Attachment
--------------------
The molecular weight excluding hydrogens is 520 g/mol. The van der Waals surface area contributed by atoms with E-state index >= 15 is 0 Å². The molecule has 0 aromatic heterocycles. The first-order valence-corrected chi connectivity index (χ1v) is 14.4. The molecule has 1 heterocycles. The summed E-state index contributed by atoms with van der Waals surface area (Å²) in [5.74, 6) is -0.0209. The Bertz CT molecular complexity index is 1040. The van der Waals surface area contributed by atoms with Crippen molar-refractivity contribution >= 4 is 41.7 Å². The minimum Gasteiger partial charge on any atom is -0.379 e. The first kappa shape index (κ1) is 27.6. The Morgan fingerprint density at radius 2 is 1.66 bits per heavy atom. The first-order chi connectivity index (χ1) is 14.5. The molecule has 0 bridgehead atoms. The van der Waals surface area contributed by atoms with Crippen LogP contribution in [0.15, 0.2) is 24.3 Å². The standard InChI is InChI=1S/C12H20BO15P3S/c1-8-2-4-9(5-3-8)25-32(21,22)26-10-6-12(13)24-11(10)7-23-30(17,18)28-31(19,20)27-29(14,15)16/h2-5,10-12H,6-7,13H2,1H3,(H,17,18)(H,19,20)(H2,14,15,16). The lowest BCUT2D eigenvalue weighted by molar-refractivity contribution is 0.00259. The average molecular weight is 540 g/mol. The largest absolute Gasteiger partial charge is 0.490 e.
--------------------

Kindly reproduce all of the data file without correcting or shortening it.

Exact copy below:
The molecular weight excluding hydrogens is 520 g/mol. The van der Waals surface area contributed by atoms with E-state index >= 15 is 0 Å². The molecule has 0 aromatic heterocycles. The first-order valence-corrected chi connectivity index (χ1v) is 14.4. The molecule has 1 heterocycles. The summed E-state index contributed by atoms with van der Waals surface area (Å²) in [5.74, 6) is -0.0209. The Bertz CT molecular complexity index is 1040. The van der Waals surface area contributed by atoms with Crippen molar-refractivity contribution >= 4 is 41.7 Å². The minimum Gasteiger partial charge on any atom is -0.379 e. The first kappa shape index (κ1) is 27.6. The Morgan fingerprint density at radius 2 is 1.66 bits per heavy atom. The first-order chi connectivity index (χ1) is 14.5. The molecule has 0 bridgehead atoms. The van der Waals surface area contributed by atoms with Crippen LogP contribution in [0.15, 0.2) is 24.3 Å². The standard InChI is InChI=1S/C12H20BO15P3S/c1-8-2-4-9(5-3-8)25-32(21,22)26-10-6-12(13)24-11(10)7-23-30(17,18)28-31(19,20)27-29(14,15)16/h2-5,10-12H,6-7,13H2,1H3,(H,17,18)(H,19,20)(H2,14,15,16). The lowest BCUT2D eigenvalue weighted by molar-refractivity contribution is 0.00259. The average molecular weight is 540 g/mol. The largest absolute Gasteiger partial charge is 0.490 e.